The other day I read a blog post on the Davis Phinney Foundation website by Tom Sheppard about making the most of your visits to your doctor.  Tom does a wonderful job outlining 5 steps you can take maximize your 15 minutes with your doctor.   As I read his list of doctors appointments in one year, I started to think about how much time I spend on doctors appointments and self-care.  You can easily fill your days with unwanted tasks, all in the pursuit of living well with PD.

I knew I was seeing a lot of doctors, but when I actually looked at my calendar, I realized that I had more appointments than I thought I did. To sum up, in 2017 I saw

  1. 25 doctors
  2. 36 appointments
  3. 9 Physical Therapy appointments,
  4. 2 procedures
  5. 2 MRI’s,  and other miscellaneous appointments.

We also traveled a lot, for a total of 17 weeks.  Which means that I saw at least one doctor a week when I was home.  It seems a bit excessive, doesn’t it?

Self care also includes exercise, which is essential, averaging an hour a day.  In addition, we need to make sure that we have all of the  medications that we take throughout the day, keep up with our health insurance claims and more.  Record keeping is also an essential part of self care.  The bottom line it that we spend a lot of time managing our own care.  You must be an advocate for yourself to get the care you need.  If you don’t have someone to help you, it is easy to become overwhelmed.


On a different topic, I don’t normally like to endorse products on my blog.  But after a friend fell and ended up in the emergency room and no one there was familiar with her PD meds, I both decided it was time to get a medical ID bracelet.  I found a great selection of fashionable ID bracelets on a website called Lauren’s Hope.  I get a lot of compliments on my new “bracelet”.   Check out their website by clicking on the photo here:

Medical ID Bracelet

What does it feel like to have Parkinsons? Part 2


In honor of James Parkinson’s birthday and #WorldParkinsonsDay today, I want to share the rest of the stories from my Parkie friends. My intent when I asked them to describe how it feels to have PD was to have them describe the physical manifestations of Parkinsons. However, many of them stressed the emotional and cognitive issues that are also part of the package of issues that come with the disease. These range from apathy, fatigue, social isolation, denial, lack of confidence and more. But the one thing that underlies every one of the stories is a feeling of hope and appreciation for the good things in their lives. Everyone is grateful for the things that they can still do, in spite of PD. That is what keeps us going.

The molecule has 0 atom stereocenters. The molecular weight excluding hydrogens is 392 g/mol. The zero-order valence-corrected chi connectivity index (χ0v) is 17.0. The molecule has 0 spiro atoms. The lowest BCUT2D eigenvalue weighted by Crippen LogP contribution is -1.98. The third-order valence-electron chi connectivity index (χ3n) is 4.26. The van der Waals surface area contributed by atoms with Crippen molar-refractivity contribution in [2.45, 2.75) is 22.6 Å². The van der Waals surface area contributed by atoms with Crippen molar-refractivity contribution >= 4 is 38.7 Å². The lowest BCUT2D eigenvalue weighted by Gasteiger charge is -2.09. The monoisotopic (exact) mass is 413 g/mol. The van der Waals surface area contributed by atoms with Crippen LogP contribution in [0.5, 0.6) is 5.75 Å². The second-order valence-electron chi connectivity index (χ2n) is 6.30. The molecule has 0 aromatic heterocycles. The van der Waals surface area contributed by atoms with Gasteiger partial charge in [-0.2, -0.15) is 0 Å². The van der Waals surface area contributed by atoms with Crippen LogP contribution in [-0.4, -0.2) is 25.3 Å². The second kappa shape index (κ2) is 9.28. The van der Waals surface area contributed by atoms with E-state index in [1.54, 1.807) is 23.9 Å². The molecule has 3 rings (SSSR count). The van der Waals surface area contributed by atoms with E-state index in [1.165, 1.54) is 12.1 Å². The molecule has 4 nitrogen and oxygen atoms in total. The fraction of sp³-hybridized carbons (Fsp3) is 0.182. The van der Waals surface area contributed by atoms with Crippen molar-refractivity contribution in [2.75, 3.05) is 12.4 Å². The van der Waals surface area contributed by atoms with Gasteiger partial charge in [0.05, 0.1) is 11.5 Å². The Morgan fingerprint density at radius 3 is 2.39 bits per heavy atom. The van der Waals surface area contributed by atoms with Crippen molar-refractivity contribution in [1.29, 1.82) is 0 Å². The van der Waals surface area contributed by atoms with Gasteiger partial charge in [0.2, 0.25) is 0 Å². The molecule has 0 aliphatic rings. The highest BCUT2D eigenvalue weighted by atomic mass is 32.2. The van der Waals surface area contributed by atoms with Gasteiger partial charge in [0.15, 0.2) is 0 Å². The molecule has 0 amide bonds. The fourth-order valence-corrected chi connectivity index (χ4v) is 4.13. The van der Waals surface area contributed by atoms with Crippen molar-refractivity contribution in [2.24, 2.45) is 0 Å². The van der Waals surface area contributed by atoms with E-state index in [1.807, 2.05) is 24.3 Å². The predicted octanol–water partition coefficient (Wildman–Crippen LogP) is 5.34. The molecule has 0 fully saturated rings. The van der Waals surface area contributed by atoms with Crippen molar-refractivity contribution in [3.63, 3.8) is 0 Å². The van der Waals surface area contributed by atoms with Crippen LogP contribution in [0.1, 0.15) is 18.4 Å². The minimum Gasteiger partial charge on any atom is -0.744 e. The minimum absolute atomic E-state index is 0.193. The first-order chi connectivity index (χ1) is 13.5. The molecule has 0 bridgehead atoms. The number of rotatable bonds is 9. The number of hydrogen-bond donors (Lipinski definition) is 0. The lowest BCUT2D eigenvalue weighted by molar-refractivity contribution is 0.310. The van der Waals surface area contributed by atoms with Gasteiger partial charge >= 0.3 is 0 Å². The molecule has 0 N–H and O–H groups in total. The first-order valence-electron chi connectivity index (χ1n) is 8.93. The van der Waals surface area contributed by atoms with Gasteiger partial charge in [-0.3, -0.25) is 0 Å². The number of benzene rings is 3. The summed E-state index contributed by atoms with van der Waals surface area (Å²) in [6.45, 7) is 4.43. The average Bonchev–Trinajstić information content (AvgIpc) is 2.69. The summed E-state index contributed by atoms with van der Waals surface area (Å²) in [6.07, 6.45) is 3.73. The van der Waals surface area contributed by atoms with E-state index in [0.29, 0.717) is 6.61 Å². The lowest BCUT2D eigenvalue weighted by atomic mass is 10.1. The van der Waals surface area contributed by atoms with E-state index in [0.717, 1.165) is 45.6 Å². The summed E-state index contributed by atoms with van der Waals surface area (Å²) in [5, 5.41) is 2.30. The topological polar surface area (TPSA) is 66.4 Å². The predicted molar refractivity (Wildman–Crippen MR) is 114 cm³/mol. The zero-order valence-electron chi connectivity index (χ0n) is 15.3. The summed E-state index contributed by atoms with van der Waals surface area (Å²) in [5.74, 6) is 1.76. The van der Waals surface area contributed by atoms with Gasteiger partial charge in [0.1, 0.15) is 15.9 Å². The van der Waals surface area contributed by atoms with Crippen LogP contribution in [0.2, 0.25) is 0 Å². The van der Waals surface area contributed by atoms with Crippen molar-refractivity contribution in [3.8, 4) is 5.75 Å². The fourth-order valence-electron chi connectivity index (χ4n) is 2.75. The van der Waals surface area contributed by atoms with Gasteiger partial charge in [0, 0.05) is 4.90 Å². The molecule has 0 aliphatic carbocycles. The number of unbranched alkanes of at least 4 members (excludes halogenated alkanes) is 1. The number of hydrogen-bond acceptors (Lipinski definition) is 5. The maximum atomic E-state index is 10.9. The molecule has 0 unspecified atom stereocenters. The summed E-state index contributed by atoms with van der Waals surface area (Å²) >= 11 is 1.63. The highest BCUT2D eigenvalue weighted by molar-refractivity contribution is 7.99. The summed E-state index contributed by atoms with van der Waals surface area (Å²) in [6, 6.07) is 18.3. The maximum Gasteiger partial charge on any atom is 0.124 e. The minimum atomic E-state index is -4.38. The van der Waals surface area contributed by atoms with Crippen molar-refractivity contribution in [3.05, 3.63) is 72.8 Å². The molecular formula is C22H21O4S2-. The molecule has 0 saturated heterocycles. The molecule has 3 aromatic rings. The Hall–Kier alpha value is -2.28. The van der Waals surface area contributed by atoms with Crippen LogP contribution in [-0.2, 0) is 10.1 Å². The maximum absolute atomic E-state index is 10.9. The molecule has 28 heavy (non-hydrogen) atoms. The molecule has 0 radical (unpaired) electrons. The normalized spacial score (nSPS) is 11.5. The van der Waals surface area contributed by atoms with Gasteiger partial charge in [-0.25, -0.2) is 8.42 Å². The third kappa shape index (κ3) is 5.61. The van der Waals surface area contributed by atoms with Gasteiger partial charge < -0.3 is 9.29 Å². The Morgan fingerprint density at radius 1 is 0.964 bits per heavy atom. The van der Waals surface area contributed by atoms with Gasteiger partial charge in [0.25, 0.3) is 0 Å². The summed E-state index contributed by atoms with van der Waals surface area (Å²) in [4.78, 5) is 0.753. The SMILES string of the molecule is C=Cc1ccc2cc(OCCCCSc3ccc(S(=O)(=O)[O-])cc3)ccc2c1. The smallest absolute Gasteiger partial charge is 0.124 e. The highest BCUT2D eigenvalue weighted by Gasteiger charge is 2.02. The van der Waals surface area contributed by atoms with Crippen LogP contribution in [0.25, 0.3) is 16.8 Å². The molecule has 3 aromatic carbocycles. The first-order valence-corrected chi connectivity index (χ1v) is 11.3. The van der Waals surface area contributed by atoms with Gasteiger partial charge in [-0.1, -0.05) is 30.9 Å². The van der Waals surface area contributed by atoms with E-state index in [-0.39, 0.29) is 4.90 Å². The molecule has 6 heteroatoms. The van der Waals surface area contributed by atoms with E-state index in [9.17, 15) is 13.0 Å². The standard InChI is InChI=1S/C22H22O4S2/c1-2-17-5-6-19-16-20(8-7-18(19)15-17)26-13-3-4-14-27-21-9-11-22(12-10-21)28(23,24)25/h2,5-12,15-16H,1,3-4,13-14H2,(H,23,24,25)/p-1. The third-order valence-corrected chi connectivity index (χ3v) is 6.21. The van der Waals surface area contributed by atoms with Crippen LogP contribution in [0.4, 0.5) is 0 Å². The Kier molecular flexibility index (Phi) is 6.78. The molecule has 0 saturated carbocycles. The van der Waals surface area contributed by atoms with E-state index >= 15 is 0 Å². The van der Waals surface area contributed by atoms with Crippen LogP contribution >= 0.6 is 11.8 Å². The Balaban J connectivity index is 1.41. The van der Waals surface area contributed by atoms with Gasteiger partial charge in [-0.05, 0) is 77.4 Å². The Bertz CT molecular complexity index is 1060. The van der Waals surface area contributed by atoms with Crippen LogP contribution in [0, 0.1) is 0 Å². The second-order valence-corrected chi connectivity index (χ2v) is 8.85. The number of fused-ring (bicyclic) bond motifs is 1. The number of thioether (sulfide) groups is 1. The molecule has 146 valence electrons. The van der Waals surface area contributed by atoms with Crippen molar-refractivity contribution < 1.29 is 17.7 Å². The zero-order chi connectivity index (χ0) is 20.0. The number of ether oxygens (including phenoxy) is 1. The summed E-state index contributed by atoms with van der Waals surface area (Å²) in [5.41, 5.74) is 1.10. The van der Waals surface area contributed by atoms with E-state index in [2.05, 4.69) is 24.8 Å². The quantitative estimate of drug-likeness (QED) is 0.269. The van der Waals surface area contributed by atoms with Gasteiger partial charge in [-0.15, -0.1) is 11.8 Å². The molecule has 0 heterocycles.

Mike, Los Angeles

Knowing that I have PD makes me feel like there is a risk that my friends might define me by my disease and that could become a focal point of our relationship — something I do not want. Consequently I try to avoid thinking about it and just proceed with life as it comes along. Periodically I am reminded of my physical limitations and then it feels frustrating to have PD since my mind thinks I can do something but I am unable to accomplish it.

Marcy, Los Angeles

When I was first was diagnosed with Parkinson’s I was relieved. After all I had been told by five neurologists I was just a 50 year old women, who had to realize she was getting older, and was at that time of life! I was winding down my career of 17 years, and my last child had gone to college. They felt that was the reason for my anxiety, my shaking, my depression. The Doctors each gave me a prescription for Xanax. The sixth gave me Sinemet which changed my life,  I wasn’t  really worried  about Parkinson’s. I had always been an athlete so I felt I was invincible. As the years went by I had to start upping my medication because I lost my fine motor skills. Then my leg started doing figure eights. So a pill for that and then, a pill to control my constant nausea from the increasing pills, and several pills to combat my constant anxiety and depression. It affects us all so differently. So how does it feel to have Parkinson’s? Every is a new day.  I am grateful for the symptoms I don’t have.  Annoyed, very annoyed, every time I get a new one. I am happy with the smaller things in life, family, and a small group of friends. I am single so the PD certainly stopped my dating. Who wants to tell someone that you have PD, not very sexy! What I am trying to say is it changed my life immensely, but I am certainly more grateful for what I have on a daily basis.

Clara, Pasadena, CA

It’s an on again off again love affair. I absolutely love it when it’s off and get frustrated sometimes when it’s on. What’s the affair? Parkinson’s. The off for me is when I wake up in the morning get out of bed and forget to take my medication. The slight tremor in my left hand or shaking in my right leg begins,  just to remind me that I do have Parkinson’s and I need to take care of it. The tremor is only part of the bigger picture. I’m finding Pd works away at your self-confidence  slowly but surely. As I’m doing things a little bit slower now, and others want things done faster and faster, I’ve noticed the erosion of my confidence in being able to do things well and fast. Argh. Basically I ignore the tremors and focus on what I can do. It’s now a part of me. There are moments when I don’t tremor and think hey what’s missing?!